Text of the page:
The origin of metamaterials could be linked to various examples of the pyramid brick wall, Parthenon columns and medieval ruby glass, as shown in Figure 3. Other “historical” examples of metamaterials are, for instance, the work on the rotation of the polarization plane through artificial twisted structures performed in 1898, and the artificial dielectric structures for microwave antenna lenses achieved in 1945. The modern (formally named) metamaterial was noticeable when Pendry et al. [8] anticipated that arrays of conducting wire can function with a negative value of effective permittivity at a relatively low frequency (<200 THz), whereas the split ring resonators (SRRs) can be utilized to facilitate a strong magnetic resonance which resulted in an effective permeability negative value. In 2000, by linking both structures and overlapping the negative frequency bands, a metamaterial carrying a negative refraction index was presented for the first time, where the directions of the wave vector and the energy flux, also known as backwards waves, were opposite in a negative index medium. These experiments have proven the predictions of Veselago’s 1968 negative index materials [1], such as negative refraction, Doppler’s reversed effect and Cherenkov’s reversed radiation [9].
Figure 3. Examples of some “historical” original metamaterials, adapted from Ref. [10].

Metasurfaces

Depending on the materials employed and geometry, and per their frequency responses, metasurface-based device’s classification has been made as narrowband [3][11], broadband [12][13][14] and wideband [15]. Fano resonance is the typical case of narrowband application. The sharp resonance peak complemented by strong local field enhancement is amongst the most important aspects of Fano resonance [16][17]. It is the foundation of several practical applications such as nonlinear photonics and biological sensing. Metasurface dispersion for multiband and broadband applications can support super-resolution imaging beyond the diffraction limit, high-performance color filter, broadband absorbers and polarizers [15][18][19][20].
Metasurfaces are two-dimensional (2D) or planar versions of metamaterials dealing with subwavelength thickness [21][22][23]. Metasurfaces have unique abilities to block, absorb, concentrate, disperse or guide waves on the surface at a grazing incidence angle and in space at normal and oblique incidence, from microwave to visible frequencies. Surface waves can be well controlled by designing impedance cells to manipulate phase or group velocity [24][25]. These are patterned in such a way that may guide or separate waves in certain directions, and/or used to control scattering. By controlling the metasurface, unit cell sizes and shapes, multiple effective surface refractive indices can be achieved and different functions can be patterned on the surface. They can be used to design 2D microwave/optical lenses for antenna systems and planar microwave sources, such as Luneburg and fish-eye lenses [26].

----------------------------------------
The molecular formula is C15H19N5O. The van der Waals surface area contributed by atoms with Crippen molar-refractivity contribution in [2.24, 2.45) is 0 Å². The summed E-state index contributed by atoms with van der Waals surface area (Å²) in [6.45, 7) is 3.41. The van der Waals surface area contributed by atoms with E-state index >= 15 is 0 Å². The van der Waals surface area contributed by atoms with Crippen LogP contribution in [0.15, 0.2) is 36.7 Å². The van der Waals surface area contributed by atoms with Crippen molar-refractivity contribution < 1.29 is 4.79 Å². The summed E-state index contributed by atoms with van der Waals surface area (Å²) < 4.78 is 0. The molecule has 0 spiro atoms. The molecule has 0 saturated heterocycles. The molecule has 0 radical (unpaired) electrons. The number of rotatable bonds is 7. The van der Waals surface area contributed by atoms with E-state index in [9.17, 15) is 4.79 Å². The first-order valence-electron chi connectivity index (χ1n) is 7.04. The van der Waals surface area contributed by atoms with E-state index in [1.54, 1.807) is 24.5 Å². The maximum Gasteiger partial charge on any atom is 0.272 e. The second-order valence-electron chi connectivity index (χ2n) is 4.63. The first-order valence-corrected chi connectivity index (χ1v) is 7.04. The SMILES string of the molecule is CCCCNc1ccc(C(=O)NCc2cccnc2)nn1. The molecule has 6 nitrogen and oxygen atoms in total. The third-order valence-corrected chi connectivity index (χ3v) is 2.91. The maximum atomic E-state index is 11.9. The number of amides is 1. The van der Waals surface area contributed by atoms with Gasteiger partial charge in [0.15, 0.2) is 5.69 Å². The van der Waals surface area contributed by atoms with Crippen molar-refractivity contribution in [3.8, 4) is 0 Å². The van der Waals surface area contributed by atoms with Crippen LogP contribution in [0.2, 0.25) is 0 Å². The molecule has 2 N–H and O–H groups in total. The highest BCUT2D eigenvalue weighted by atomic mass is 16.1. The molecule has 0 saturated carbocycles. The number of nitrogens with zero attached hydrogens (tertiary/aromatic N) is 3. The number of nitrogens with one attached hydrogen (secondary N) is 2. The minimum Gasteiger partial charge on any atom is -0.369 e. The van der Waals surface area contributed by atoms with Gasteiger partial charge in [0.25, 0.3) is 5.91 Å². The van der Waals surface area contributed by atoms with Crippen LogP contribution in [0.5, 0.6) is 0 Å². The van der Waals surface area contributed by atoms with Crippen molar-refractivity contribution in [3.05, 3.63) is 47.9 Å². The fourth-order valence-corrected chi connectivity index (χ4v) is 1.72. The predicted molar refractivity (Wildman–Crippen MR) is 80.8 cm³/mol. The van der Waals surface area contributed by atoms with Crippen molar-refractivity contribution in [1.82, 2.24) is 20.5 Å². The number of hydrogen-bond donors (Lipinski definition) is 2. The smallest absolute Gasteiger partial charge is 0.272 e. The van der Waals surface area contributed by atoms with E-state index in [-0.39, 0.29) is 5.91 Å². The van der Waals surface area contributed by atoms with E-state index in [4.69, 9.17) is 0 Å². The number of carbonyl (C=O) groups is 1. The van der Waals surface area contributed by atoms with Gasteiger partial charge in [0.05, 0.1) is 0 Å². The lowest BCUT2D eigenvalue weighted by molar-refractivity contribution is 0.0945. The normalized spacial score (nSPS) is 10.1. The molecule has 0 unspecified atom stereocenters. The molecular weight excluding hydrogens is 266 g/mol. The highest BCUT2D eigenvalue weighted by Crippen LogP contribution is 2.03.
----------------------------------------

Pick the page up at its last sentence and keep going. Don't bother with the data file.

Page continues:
The perspective of current implementation and growing metasurface and metadevice developments are shown in Figure 4. Different metasurfaces demonstrate different capabilities. The surface impedance can be modified and controlled by the structure of the cells that are widely applied to surface wave absorbers and surface waveguides. These metasurfaces also enable transmission and reflection to shape the beam.
Figure 5. Chart summarizing the metasurfaces’ and metadevices’ applications.
Three-dimensional (3D) metamaterials, made often with periodic artificial materials composed of metals and/or dielectrics, have been widely studied owing to their unique interaction with electromagnetic waves that exceed the capabilities of naturally occurring or homogeneous materials [11][27][28]. Their exceptional ability to manipulate waves is due to their strong interaction with electrical and/or magnetic fields, typically provided by unit cell geometry-controlled resonant effects. These capabilities result in a broad range of applications such as antenna efficiency enhancement [29][30], ideal absorbers [31][32][33], superlenses [8][34], cloaking [35][36][37], elimination of scattering [12][38] and energy harvesting [39][40][41], among other applications in microwave and optical frequencies. When active and nonlinear components such as transistors [42][43], diodes [43][44], and varactors [45][46][47] are added to metasurfaces, novel tunability and switching abilities become possible.